- Reporters Desk
By John Farrell, Curtain Call Writer
Cynics would say that Charles Dickens A Christmas Carol is done to death every December.
Cynics (including this reviewer) have seen A Christmas Carol so often that, when an actor goes up on his lines we feel the urge to shout out the words for him. We have them engraved on our brains.
But there are plenty of audience members out there who haven’t seen A Christmas Carol fifteen times in four years or so. They are the ones buying the mulled wine to take in with them; they are the ones who clap along with the music at Fezziwig’s Christmas party, who cheer Tiny Tim’s “God bless us, every one.” They laugh in all the right places (and a few wrong places) and generally have a great time that cynics can only admire.
That was the case with A Christmas Carol at the Long Beach Playhouse on opening night. There were a few cynics in the nearly sold-out house, but there were hundreds of others who loved every minute of the Playhouse version of Dickens, a one-act, one-hour-and-ten-minute version that hit all the highlights, used the stage effectively, boasted a fine Scrooge and an effective cast, including a Tiny Tim who was authentically tiny but also spoke her lines with firm conviction (and a loud voice).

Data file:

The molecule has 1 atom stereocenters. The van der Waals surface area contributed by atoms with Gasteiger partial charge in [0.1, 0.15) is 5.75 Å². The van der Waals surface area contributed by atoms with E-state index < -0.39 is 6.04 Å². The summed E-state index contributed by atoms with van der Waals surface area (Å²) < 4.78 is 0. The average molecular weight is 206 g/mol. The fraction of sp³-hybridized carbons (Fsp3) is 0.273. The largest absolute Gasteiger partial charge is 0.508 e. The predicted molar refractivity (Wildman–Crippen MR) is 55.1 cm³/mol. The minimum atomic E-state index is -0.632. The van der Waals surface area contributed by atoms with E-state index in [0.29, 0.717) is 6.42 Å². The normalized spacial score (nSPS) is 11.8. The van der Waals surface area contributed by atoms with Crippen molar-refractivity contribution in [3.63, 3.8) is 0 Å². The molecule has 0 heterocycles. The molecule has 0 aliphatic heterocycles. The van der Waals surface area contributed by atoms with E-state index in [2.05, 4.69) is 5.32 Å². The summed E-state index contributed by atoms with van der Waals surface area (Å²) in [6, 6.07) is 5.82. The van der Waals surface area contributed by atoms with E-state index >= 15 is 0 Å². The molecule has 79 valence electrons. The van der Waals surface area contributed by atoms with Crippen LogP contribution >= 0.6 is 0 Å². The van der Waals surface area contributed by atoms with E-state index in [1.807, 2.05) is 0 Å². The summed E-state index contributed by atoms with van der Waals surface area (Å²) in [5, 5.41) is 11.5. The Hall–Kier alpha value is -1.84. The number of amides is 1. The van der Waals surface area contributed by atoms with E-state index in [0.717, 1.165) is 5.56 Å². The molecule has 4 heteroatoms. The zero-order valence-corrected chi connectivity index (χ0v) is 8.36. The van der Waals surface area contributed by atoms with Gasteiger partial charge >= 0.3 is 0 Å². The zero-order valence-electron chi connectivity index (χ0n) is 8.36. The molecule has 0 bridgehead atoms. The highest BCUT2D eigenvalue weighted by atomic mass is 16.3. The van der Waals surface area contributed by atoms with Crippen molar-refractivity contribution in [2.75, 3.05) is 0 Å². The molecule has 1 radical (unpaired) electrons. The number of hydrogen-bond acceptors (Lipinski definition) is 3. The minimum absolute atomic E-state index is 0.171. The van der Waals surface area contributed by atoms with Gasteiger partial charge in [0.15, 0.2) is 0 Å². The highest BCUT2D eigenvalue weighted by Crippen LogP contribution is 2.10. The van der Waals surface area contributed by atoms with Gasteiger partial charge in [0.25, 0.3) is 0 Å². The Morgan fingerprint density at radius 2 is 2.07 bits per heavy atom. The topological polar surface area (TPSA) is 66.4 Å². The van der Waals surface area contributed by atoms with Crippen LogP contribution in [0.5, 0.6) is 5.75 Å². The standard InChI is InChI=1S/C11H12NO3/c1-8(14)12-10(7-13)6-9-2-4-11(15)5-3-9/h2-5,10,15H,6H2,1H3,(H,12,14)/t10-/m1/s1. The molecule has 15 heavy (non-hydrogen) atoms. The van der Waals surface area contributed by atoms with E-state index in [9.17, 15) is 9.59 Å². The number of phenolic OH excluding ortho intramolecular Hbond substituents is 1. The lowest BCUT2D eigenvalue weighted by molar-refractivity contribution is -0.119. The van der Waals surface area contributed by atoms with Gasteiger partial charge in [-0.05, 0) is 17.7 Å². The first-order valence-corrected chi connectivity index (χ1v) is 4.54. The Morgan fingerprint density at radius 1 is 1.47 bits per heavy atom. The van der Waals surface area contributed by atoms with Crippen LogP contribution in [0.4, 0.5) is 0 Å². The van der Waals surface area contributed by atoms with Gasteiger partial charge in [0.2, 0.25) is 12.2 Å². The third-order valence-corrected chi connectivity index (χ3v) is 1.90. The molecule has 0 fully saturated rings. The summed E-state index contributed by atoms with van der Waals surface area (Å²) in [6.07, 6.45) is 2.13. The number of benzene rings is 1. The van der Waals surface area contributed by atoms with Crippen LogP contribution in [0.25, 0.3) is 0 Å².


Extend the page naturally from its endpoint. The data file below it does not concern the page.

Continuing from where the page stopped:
Scrooge is always the center of every Christmas Carol, of course, and the conversation after the play is always about how mean Scrooge is. Rick Kopps is the Playhouses’ Scrooge. He looks the part lean and scraggly in a more than slightly worn frock coat. He isn’t as mean as many would like, but part of that is because this version removes much of Scrooge’s opportunity to be mean. Kopps is impressive and articulate. His conversion at the play’s end is affecting and moving.
Tiny Tim is Kruiz Mauga, making her Long Beach Playhouse debut. She doubles as one of the play’s narrators as well as the young Cratchet. She is small, all right, but as effective as many of her taller colleagues. From the moment she walks on stage you have to notice her.
The play is deftly worked around a big bed on the thrust stage, with the cast coming on to start the story and deftly moving the props and sets as needed. Many people play more than one role. Director Sharyn Case uses Andrew Vonderschmitt’s simple sets effectively. This version is supposed to emphasize the ghost story at the center of A Christmas Carol and the final ghost, Christmas Past, is a larger than life three-person puppet which is effectively scary.
Stephen Saatjian is effective as Bob Cratchet. Julian Fernandez is personable and very tolerant as Scrooge’s nephew Fred. Victoria Young plays Mrs. Cratchet, doubles as Mrs. Fezziwig and a couple of other smaller characters. Doug Seagraves is genuinely spooky as Jacob Marley. Dean Figone is a lit-up spirit of Christmas Present and Juliana Perez is an attractive Ghost of Christmas Past.
This A Christmas Carol isn’t the most spectacular, or the most scenic, but it is a fine evening at the theater for those who aren’t cynical and for those who want to introduce their children to what is — even to cynics — an important part of the Christmas season.
Tickets are $24, $21 for seniors and $14 for students. Performances are at 8 p.m. Dec. 20 and 21, and at 2 p.m. Dec. 22.